Strong Supporters – Major Donation
A small ceremony took place at the Yukon Wildlife Preserve the morning of August 19 just before families took off on the annual Run Wild event. On this sunny day, Steve Smyth and his son Andrew presented to the Preserve’s President, Alexandra Tait and Executive Director, Jake Paleczny a cheque for $25,000, the largest donation by anyone in the history of the Preserve since it was turned over to the Operating Society in 2004.
The Wildlife Preserve was the dream of the original owners, Danny and Uli Nowlan, who established what was then called the Yukon Game Farm in 1967. One of the reasons for the Yukon government’s purchase of the Preserve and the establishment of the Operating Society to oversee its management is the extraordinary costs of looking after injured animals that are frequently brought to the Preserve for rehabilitation. This is a very expensive service that the Preserve provides to Yukon, and one that is not supported by the base funding granted to the Operating Society by the Government of Yukon. It is for this reason that the contribution by Steve, his wife Julie and son Andrew is so critical to the work of the Preserve.
President, Alexandra Tait welcomes participants to the 2019 Run Wild event and introduces Steven Smyth, donor and long-time supporter of the Yukon Wildlife Preserve.
We have an incredible group of Yukoners who have embraced the Preserve as a jewel in Yukon, whether for research, education, animal rehabilitation, tourism or recreation. There are many quiet supporters who have donated both time and money to this institution. Steve and his family have stepped up in a big way to generously give to this great cause. Steve is one of those quiet Yukoners who continues to give to our society. He moved to Yukon in 1971 and worked in management positions in government until he retired in 2007, including the Department of Environment around the time that the Preserve was purchased. In those days he was responsible for the Preserve assets as the Operating Society was set up to take this over.
In other ways Steve has given much to this territory. He has been a Justice of the Peace for 38 years and has held appointments on a number of boards: Yukon Legal Education (14 years); the Law Society of Yukon (18 years); Motor Transport Board (7 years); Arctic Institute of North America (lifetime member); Yukon Agriculture Association Board; Yukon Science Institute; Dispute Resolution Board; Yukon JP Association Executive, Family Mediation Canada, Mediation Yukon, and the Institute of Public Administration of Canada (Yukon Regional Group), and; Friends of the Yukon Archives Society.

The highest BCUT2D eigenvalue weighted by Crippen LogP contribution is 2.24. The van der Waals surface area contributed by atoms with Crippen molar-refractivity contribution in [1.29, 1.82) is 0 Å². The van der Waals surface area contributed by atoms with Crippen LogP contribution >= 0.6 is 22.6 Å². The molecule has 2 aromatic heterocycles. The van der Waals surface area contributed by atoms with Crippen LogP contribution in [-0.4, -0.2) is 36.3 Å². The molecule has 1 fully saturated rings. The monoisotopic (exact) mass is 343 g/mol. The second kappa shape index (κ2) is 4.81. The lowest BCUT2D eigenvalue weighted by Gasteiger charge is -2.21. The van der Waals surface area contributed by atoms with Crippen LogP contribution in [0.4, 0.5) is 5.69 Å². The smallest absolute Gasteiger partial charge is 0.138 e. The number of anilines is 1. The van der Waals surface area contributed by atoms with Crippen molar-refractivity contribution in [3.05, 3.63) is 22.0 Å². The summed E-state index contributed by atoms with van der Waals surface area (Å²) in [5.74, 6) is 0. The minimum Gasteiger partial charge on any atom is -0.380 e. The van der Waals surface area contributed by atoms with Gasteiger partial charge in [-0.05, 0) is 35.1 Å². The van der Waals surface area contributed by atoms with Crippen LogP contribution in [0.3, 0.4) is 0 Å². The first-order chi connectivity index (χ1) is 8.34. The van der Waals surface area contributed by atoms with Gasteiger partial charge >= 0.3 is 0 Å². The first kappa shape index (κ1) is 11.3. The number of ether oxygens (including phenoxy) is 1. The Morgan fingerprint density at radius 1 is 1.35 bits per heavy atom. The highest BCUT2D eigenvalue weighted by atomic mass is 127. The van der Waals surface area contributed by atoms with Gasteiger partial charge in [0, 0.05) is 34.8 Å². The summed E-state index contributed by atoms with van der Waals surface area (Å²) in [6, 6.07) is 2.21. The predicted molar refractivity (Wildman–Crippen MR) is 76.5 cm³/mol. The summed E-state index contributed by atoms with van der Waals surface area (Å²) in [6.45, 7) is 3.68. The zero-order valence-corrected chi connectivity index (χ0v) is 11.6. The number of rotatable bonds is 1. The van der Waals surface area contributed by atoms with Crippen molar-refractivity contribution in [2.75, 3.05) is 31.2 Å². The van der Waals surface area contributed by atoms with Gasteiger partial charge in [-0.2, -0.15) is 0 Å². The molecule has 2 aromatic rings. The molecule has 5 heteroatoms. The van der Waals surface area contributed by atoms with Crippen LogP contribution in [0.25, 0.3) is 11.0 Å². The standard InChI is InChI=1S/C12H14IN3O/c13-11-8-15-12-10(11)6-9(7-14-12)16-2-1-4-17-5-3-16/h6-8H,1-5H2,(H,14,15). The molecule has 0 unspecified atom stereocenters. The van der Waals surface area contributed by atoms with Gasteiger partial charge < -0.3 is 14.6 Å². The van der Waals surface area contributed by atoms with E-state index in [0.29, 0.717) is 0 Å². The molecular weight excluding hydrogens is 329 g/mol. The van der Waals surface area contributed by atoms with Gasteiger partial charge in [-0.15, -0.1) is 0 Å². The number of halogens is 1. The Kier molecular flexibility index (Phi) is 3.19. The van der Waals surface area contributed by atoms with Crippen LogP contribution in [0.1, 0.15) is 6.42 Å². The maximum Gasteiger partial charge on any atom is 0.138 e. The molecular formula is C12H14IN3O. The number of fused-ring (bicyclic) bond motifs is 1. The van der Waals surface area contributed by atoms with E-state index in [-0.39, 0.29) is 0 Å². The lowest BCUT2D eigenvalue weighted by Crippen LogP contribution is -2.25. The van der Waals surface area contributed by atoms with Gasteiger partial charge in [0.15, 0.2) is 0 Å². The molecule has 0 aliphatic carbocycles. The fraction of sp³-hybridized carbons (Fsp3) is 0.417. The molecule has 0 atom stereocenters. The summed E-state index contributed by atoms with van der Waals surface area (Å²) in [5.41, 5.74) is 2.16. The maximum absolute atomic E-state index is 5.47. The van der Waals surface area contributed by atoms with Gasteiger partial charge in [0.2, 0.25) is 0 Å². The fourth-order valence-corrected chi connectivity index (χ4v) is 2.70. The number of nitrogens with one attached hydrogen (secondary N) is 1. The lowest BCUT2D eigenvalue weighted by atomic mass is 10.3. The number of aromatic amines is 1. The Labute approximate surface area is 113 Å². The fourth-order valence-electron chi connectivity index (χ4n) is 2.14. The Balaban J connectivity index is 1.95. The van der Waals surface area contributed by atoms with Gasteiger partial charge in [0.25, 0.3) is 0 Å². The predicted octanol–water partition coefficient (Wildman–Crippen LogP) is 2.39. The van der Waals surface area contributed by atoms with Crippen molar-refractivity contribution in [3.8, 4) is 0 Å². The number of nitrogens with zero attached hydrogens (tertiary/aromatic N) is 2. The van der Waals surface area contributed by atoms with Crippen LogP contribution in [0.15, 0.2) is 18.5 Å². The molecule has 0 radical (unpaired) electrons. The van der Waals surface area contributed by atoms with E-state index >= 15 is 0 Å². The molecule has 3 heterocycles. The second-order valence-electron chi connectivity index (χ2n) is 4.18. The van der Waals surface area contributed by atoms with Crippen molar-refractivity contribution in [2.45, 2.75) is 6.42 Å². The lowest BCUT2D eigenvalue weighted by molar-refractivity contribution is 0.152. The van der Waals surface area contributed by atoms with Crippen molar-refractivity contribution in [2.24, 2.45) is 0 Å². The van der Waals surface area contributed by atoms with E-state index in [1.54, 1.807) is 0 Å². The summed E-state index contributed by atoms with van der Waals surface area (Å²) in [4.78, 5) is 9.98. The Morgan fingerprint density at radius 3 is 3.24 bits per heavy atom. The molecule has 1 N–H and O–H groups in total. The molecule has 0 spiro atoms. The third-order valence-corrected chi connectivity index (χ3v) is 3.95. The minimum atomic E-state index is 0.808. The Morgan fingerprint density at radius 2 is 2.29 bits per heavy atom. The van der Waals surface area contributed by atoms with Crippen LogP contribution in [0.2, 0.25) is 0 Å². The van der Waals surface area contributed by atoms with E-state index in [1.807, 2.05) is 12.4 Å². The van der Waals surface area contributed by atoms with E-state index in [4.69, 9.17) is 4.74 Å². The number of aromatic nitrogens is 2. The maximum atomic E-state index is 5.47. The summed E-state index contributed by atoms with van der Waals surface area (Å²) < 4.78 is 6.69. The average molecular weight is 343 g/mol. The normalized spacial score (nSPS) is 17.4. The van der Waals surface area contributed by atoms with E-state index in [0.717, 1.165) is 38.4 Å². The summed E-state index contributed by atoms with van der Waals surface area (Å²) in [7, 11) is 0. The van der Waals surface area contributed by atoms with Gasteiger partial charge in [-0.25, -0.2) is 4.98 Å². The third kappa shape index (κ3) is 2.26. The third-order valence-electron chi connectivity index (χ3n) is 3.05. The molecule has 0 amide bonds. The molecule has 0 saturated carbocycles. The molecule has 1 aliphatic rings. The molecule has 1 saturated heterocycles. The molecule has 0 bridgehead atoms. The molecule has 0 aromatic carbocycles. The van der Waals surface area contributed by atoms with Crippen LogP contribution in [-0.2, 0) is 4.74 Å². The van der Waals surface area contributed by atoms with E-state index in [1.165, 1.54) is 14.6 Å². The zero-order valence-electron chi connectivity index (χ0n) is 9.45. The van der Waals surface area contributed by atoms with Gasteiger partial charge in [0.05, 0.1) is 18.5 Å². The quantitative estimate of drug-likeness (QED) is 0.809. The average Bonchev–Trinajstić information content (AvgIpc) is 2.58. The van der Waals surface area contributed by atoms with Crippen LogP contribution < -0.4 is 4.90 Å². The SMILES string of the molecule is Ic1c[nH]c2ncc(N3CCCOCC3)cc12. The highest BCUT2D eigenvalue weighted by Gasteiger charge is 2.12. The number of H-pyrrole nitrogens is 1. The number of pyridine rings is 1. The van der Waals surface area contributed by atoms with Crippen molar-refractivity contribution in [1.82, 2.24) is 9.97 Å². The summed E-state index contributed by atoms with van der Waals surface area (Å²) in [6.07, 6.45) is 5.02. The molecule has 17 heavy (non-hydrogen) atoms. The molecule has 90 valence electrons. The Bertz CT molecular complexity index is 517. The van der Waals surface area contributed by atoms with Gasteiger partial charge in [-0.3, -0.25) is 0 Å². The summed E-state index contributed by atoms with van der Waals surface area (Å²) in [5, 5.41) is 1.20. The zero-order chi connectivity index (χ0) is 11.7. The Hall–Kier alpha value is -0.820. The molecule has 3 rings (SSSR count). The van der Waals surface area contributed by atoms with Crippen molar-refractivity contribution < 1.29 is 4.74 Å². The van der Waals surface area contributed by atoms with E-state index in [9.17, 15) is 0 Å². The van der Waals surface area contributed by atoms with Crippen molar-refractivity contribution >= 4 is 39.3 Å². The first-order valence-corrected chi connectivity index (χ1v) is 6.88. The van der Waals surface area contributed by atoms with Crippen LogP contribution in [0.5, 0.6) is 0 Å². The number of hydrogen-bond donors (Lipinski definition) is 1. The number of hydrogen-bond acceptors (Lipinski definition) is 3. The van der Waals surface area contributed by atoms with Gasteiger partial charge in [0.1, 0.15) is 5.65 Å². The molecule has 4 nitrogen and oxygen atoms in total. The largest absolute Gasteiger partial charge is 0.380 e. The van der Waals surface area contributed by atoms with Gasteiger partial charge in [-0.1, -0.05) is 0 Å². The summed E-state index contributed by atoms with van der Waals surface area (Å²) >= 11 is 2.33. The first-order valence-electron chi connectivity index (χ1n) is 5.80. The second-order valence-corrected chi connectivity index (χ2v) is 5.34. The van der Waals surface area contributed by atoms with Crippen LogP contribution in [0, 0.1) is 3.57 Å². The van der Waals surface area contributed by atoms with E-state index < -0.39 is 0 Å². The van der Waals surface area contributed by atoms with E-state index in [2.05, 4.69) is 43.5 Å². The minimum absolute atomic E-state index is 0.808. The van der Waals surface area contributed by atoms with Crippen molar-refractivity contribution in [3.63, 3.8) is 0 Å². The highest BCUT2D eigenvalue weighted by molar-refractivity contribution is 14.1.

The foundation for his commitment comes from his family. His father and mother, Ron and Evelyn, worked for many years in the Yukon public service. His brother, Randy, spent years building Yukon infrastructure for General Enterprises and other construction companies and spent time farming outside of Dawson. Driven by his strong interest in the evolution of government in Yukon, Steve is the co-author of Yukon’s Constitutional Foundations. He has published many papers on similar governance topics, and completed a PhD in Northern Studies from the University of Alaska, Fairbanks in 2005. He links this interest in Yukon’s constitutional and political evolution with institutions like the Wildlife Preserve. So many issues relating to this evolution, whether Land Claims, Court decisions on topics like the Peel Watershed, and Devolution of land and resources from Canada to Yukon, are all part of a vision for better local management of natural resources and habitat which are central values in the continued operation of the Wildlife Preserve.
He sees the Preserve as pivotal to the experiential learning curriculum of the Yukon Education system.
Asked about his 30 year vision for the Yukon Wildlife Preserve, Steve feels it can be an internationally recognized research facility in a world where the impact of climate change on habitat and wildlife is central. He sees a future with stronger ties with other academic research institutions such as the Arctic Institute of North America and other southern Universities with northern research programs. He sees the Preserve as pivotal to the experiential learning curriculum of the Yukon Education system.
Steve’s wish is that the Operating Society will find the resources to write a book on the history of the Preserve to capture its interesting and instructive journey.
On a personal note, Steve really enjoys the moose. He would like to see wolverines at the Preserve if the opportunity presents.
Ultimately, Steve and his family bring their core conviction to Yukon and to the Preserve. The Board of the Wildlife Preserve wish to express their deep gratitude for the family’s commitment to the future of the Yukon Wildlife Preserve.
Board of Directors
Kirk Cameron (pictured second from right) has been a long-standing board member and supporter of the Yukon Wildlife Preserve. Kirk was a founding Director in the Preserve’s transition. Born in Yukon, Kirk’s professional path has been predominantly working as a public servant across Canada’s Northwest. This has allowed him to work along side Steve and some
shared visions for the Yukon and the Yukon Wildlife Preserve. Kirk is also a strong silent supporter of our community.